Objective: We investigated the impact of clown-care on pain in 45 children with cerebral palsy who underwent recurrent Botulinum-toxin injections (age 7.04± 4.68 years). Participants were randomized to receive either clown (n = 20) or standard (n = 25) -care. Methods: Pain Visual-Analogue-Scale (range 1-5) was reported before and after procedures. Pain assessment was lower for children undergoing Botulinum-toxin injections with clown-care (2.89± 1.36) compared to standard-care (3.85± 1.39; p = 0.036) even though pain anticipated prior to procedures was similar (∼3). Findings: Children who underwent the first procedure with clown-care reported lower pain even after they crossed-over to the following procedure which was standard (p = 0.048). Carryover effect was more prominent in injection-naïve children (p = 0.019) and during multiple procedures (p = 0.009). Prior pain experience correlated with pain in subsequent procedures only when first experience was standard-care (p = 0.001). Conclusions: Clown-care alleviated pain sensation during Botulinum-toxin injections and initial clown-care experience reduced pain during subsequent injections even though clowns were not present. Trial registration: clinicaltrials.gov ID # NCT01377883.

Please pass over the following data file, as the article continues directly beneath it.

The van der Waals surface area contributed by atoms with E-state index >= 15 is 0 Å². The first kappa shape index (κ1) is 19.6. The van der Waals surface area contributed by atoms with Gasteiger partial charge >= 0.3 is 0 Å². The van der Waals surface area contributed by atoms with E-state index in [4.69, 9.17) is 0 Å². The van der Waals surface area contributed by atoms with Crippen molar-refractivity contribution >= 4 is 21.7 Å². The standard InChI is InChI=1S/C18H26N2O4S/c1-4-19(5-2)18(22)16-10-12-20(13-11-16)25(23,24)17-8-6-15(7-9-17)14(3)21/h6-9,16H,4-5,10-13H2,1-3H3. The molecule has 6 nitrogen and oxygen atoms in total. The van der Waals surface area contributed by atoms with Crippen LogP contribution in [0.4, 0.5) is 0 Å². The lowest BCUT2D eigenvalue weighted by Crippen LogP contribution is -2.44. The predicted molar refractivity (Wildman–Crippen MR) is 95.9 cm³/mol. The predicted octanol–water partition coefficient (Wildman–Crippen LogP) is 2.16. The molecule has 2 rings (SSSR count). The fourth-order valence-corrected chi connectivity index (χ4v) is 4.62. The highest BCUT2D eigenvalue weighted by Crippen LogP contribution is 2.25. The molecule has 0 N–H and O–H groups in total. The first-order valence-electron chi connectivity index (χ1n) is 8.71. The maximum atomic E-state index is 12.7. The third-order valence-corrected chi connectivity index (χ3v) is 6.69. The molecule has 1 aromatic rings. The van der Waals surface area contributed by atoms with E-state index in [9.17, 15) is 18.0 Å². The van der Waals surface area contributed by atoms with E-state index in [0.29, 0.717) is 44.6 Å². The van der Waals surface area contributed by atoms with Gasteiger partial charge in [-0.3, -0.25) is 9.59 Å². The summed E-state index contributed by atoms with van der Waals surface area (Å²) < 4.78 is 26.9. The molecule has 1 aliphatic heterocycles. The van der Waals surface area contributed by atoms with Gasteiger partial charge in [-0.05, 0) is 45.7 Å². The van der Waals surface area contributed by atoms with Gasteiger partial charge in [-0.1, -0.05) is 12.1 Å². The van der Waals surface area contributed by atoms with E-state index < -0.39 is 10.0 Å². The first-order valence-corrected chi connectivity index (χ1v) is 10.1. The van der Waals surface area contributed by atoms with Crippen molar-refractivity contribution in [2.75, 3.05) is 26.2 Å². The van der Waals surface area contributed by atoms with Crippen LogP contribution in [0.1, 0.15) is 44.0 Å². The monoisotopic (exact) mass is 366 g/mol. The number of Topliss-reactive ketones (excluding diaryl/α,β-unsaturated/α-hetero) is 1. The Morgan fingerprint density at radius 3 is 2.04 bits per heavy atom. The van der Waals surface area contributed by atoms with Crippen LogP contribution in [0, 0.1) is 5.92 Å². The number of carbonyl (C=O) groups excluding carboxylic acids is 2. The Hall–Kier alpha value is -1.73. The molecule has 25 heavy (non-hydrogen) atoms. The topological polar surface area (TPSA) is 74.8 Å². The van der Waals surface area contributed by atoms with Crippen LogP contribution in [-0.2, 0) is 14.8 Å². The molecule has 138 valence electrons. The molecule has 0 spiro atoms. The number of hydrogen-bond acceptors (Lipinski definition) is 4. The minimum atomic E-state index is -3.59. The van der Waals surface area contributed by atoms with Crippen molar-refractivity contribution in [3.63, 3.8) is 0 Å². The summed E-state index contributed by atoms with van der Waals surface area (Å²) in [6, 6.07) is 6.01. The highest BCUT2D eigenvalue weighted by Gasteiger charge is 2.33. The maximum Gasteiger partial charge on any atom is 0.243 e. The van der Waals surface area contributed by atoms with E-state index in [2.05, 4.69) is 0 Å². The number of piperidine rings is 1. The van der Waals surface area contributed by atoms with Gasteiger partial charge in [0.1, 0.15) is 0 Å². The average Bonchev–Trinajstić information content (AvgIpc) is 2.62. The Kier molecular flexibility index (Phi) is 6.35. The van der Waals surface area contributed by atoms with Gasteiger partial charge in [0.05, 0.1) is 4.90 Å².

Bibliographical noteFunding Information:
Shaare Zedek Medical Center partially covered study expenses (HB, AC, YS, RLO). The second phase of this study (crossover) was funded by the Magi Foundation (HB 19003249), http://184.108.40.206/showpage-new.asp?Idnn=1489andnamef=Magi%20Foundationandotkuda=pass.aspandorder=submission-deadline,namefandview=. The funders had no role in study design, data collection and analysis, decision to publish, or preparation of the manuscript. Biostatistical Consulting (owned by the author LD) provided support in the form of salary for author LD but did not have any additional role in the study design, data collection, decision to publish, or preparation of the manuscript. The specific role of this author is articulated in the 'author contributions' section. We thank Yael Greenberg (RN) and the pediatric day care staff for daily assistance with a smile. We thank the children and parents for their trust and cooperation and consent to publish the pictures taken during the procedures.
© 2017 Ben-Pazi et al. This is an open access article distributed under the terms of the Creative Commons Attribution License, which permits unrestricted use, distribution, and reproduction in any medium, provided the original author and source are credited.